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Help getting into game development! (Forums : General Banter : Help getting into game development! ) Locked
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Aimforthehead Aimforthehead
Sep 7 2012 Anchor

Hi guys, I am having some trouble maybe finding the motivation or direction to actually getting into game development.
I am currently a computer science major, with only 3 programming classes under my belt so I am not too experienced but I would say I'm okay at it. It was java, python and currently C++.
My dream is to eventually start/join an indie game development company, but I believe majoring in CS will open up many opportunities in case that doesn't go well.

Currently, I am having trouble finding the direction and motivation (the motivation because it seems so daunting and I have no clue where to start) to actually get involved in game development. I've been told by some here to continue working on my programming courses before I even try to tackle game programming, but I feel like it'll take years before I will have the experience to work on games, and I know many people started way before I did (I'm 21 now). As it is now, I can make simple levels in UDK, but that's the extend of my game making skills. I tried following tutorials on SDL, but I start to notice none of the information is really sticking with me, and I'm just copying what the tutorials say to get anything working. The logic isn't exactly sinking in just yet.

Could anyone offer some advice on a better way to get into game development, while I continue my education in computer science? Is it recommended that I put all of my focus on schooling and worry about things like game making much later? Thanks!

Edited by: Aimforthehead

Sep 7 2012 Anchor

I'd recommend doing something little, you could try using XNA, which is c# (same as C++) and is used in making games for the xbox 360 (mainly xbox live indie games), windows pc and windows phone 7, they have starter packs for it so you could attempt to use your skills in improving that starter pack to make it a better game. Doing your courses is important and you'll learn over time, but self learning by doing little things really improves you.

I did a game development course a few years back, which had art, programming, 3d modelling and level design, my specialisation is level design, but the course had very little on it. I took my hand to mods for games which had good level editors, it really improved me very well, i also used the UDK and learned that, when it came round to level design on my course using UDK i knew more than my tutor which was funny.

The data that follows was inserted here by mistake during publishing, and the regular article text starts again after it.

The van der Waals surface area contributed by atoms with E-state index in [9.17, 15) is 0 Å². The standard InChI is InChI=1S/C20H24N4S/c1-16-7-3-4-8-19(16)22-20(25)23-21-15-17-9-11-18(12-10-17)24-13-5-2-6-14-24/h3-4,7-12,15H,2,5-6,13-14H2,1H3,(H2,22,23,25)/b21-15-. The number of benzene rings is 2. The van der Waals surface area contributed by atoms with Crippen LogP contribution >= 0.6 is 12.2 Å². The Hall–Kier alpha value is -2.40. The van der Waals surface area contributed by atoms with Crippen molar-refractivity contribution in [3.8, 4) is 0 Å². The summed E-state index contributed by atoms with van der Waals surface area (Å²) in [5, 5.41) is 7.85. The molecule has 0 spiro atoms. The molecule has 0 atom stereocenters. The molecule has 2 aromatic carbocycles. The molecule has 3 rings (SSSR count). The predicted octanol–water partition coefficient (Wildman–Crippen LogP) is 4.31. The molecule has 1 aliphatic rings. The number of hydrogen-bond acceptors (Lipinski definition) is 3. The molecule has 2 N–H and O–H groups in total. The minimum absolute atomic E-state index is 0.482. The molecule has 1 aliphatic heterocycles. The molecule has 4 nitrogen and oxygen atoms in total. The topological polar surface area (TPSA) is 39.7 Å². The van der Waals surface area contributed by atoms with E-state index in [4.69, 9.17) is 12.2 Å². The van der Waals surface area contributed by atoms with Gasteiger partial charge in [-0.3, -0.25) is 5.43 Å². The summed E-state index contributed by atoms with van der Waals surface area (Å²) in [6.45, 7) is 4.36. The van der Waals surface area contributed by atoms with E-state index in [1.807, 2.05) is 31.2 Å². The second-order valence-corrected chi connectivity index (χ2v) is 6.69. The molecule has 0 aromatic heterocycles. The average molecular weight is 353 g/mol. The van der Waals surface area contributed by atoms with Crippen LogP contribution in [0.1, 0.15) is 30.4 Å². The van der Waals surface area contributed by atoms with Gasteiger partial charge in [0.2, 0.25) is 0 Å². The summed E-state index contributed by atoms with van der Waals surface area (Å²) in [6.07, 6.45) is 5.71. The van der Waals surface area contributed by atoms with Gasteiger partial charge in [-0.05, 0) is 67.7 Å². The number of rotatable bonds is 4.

From me, i'd say focus on your education but add a little self learning at some points as it will help.

Aimforthehead Aimforthehead
Sep 8 2012 Anchor

That's some good advice I'll take it to heart!
I think part of my problem is that I want to learn a bit of everything, and it's too overwhelming to learn so many programs (UDK, photoshop, blender, C++). So narrowing it down to my classes and some free time in UDK mapping and unreal script will probably be the best choice I have.

Sep 8 2012 Anchor

make sure to take these courses i don't how your program works at your university/college if these are in your curriculum :linear algebra, vector calculus, probabitiy and statistics, numerical methods, mechanics etc. I cannot say it enough It's very critical to understand the math and physics before beginning to do game programming especially matrices and vectors. As for programming make to be very familiar with object oriented programming, data structures, multi-threading etc. As suggested start off with XNA or DirectX and learn how to build your own engines, because this is the hard part. Once you get good at that move onto using a game engine such as Unreal or Unity, and will see how easy it is to use an engine as opposed to building one.

Aimforthehead Aimforthehead
Sep 9 2012 Anchor

I'm just getting into Calculus I and OOP (for C++ anyway).
So I'm not really at that level yet.

Sep 9 2012 Anchor

I would definitely start out with something small, when I first started with game development I tried to go straight for something epic and quickly learned that by the time I finished something I had learned so much that I had to go back and redo everything to incorporate what I had just learned. What worked well for me was making small little arcade style remakes such as asteroids and breakout clones with minor 3d upgrades. You have to imagine that when learning English one does not go straight to writing ten page essays, but starts out with single sentences and moves slowly up to bigger and better articulation.

I would suggest finding a few old school games that you really enjoy, try your hand remaking them and adding some of your own twists. I believe you'll find that if you enjoy the game you're working on and look forward to visualizing your own touches in the game then that will serve as motivation to enjoy the finished product. Moreover smaller games shouldn't take too long to develop so you won't have to stay motivated terribly long, but the more you do the more you can do and will likely be willing to do. Currently I'm working with Unity which has some absolutely stellar documentation shipped with it which helps quite a bit for beginners. Although I cut my teeth programming a game in C++/SDL it was really using the Blender Game Engine with Python that helped me leaps and bounds with my game development talents.